Recently I spent some time in hospital for a series of tests and examinations. These included an MRI scan. When I was told that I was to have this scan, I immediately started to panic.

I knew what an MRI scan entailed. The patient, lying on a stretcher, is fed into a narrow tunnel in a very large machine. He or she must remain immobile throughout the scan which may last from fifteen to thirty minutes and during which a series of unpleasant loud noises is heard.

My apprehension did not concern these loud noises, but simply the fact of being fed into the narrow tunnel. I was terrified that I might have a fit of claustrophobia and be carried away screaming, and that was only one of the worst-case scenarios that I imagined.

So the day before the scan, I asked the nurse if it would be possible to give me some sort of anxiolytic. She seemed to find my request very normal and the following day I was presented with a small pill to be taken half an hour before the scan. This I did; but without feeling entirely convinced of its effectiveness.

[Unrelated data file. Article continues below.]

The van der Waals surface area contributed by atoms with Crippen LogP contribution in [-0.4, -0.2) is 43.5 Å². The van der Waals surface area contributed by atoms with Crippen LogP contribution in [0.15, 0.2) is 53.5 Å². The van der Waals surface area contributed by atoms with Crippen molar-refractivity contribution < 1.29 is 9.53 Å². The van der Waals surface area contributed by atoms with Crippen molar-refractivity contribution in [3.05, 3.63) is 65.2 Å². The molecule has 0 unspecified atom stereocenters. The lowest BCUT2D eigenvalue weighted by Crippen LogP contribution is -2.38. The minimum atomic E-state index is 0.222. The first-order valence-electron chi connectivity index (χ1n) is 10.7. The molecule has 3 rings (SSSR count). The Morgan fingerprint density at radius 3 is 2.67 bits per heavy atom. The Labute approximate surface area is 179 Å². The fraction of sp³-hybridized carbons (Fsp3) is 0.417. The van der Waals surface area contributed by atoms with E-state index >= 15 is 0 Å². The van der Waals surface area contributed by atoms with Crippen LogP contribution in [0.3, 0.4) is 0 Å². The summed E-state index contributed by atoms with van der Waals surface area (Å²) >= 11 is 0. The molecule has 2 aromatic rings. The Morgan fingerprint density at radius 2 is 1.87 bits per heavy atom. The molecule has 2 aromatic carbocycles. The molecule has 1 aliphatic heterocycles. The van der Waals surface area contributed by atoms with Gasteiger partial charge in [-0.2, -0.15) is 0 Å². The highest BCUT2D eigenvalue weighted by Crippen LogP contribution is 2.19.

After that I remember only being taken down a corridor in a wheelchair. The rest is a black hole

No memory of going into the MRI room.

No memory of seeing the big machine with its tunnel.

No memory of entering the tunnel on a stretcher.

No memory of the loud noises.

No memory of being taken out of the tunnel and back to my room; where I regained consciousness some time later.
How long had it all taken?

I had no idea. It was all a complete blank.

A slice of my life which I should never know.

They certainly have some powerful tranquilisers at the hospital !!!

August 2021


Beverly Barbey

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